- The Washington Times - Monday, May 21, 2012

PHILADELPHIA — Two weeks ago, this would not have been a day Jesus Flores would have played. A light rain fell on a gray day as the Nationals catcher was preparing to play his eighth game in nine days.

Injuries have ravaged Washington’s catching depth, first taking Wilson Ramos for the season with a torn ACL in his right knee, then putting Sandy Leon on the shelf for a month with a high ankle sprain. As a result, Flores has gone from bench player to iron man.

In a span of 10 days, he has possibly become the one man the Nationals can least afford to lose.

“I feel good,” Flores said Monday. “So far, my body has just been getting used to it. My arm is feeling great. Mentally, you know, I feel fresh. The further we go, we’ll see later on. But right now, I feel good.”

The difference for Flores, he said, has been more mental. Now he must come to the park engaged each day in who the starting pitcher is, who is in the lineup they’ll be facing and how they plan to attack each game.

“It’s different preparation,” he said. “Just taking care in a different way now.”

Carlos Maldonado, called up from Triple-A on Tuesday, is serving as his backup. And while the Nationals have been rumored to be scouting catchers, a source familiar with the situation said the team is not actively pursuing a trade.

It is likely that Maldonado will not remain with the major league team for long, though. It’s more likely that Leon, who is expected to be cleared for activity in another week, or Jhonatan Solano, who is on the minor league disabled list with a back problem, assumes the backup duties once either is healthy.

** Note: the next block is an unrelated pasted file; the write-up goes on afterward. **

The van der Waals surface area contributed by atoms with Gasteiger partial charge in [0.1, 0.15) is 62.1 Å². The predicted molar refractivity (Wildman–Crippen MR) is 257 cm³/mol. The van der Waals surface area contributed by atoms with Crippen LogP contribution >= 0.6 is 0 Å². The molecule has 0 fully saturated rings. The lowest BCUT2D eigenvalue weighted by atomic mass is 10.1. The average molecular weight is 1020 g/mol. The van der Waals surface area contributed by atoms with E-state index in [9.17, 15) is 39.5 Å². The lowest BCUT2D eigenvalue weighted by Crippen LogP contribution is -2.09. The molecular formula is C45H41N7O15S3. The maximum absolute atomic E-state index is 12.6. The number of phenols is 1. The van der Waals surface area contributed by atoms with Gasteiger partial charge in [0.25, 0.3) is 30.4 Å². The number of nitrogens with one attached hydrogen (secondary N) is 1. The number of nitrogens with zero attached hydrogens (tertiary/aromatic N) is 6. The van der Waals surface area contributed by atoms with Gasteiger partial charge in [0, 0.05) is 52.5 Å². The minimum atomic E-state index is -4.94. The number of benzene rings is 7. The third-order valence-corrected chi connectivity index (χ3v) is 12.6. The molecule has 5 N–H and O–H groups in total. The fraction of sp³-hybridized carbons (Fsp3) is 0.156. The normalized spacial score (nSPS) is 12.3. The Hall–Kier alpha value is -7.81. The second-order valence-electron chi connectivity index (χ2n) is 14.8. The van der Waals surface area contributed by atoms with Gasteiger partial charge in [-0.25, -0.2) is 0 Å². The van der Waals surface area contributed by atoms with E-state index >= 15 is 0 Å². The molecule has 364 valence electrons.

Leon is one of the Nationals’ top prospects at the position, and they would like him to get regular at-bats, so that could be a consideration on where he will go. Solano is expected to return to the active roster soon, and it’s not out of the question that a call-up could be in his future. If Solano joins the major league team, the Nationals could send Leon to Triple-A, even though he was playing for Double-A Harrisburg at the time of his call-up.

As for the starting job, though, the Nationals believe that Flores is capable of handling the everyday duties with Ramos out. Manager Davey Johnson acknowledged that it will take Flores time to adjust, physically and mentally. And while sources said the team would consider adding a veteran catcher as a backup, they are not willing to part with anything significant.

“We’re having a tough time missing guys with injuries,” Flores said. “The ones who are playing right now want to do more than they were doing before because we feel like we’re missing weapons. Good weapons.”

Since Ramos was injured May 12, Flores has hit .292 with a .308 on-base percentage and a .458 slugging percentage. He connected for his first home run of the season Sunday in the Nationals’ 9-3 rout of the Baltimore Orioles. As a backup, Flores hit .200 with one extra-base hit.

“The last few games I’ve been feeling much better,” Flores said. “More comfortable at the plate, trying to get used to the breaking balls and the way other teams are pitching me. Playing the way I was playing before, it was kind of hard. Now I’m feeling more confidence at the plate, swinging at better pitches, everything’s coming now to get that rhythm that you need as an everyday player.”

Notes: Johnson said Monday that Stephen Strasburg was fine after feeling a little bicep tightness or fatigue Sunday. The Nationals do not expect him to miss a start, and Strasburg was a full participant in the pitchers’ ultimate frisbee conditioning game Monday afternoon.

• Right-hander Ryan Mattheus received X-rays on his left foot Monday after aggravating it while running. Mattheus, who had been feeling soreness in the foot for a few weeks, will see a specialist in Baltimore on Tuesday. If he requires a disabled list stint, the Nationals are expected to have Chien-Ming Wang with the team Tuesday anyway to throw a side session. He could be activated to fill Mattheus’ roster spot.

• Amanda Comak can be reached at acomak@washingtontimes.com.

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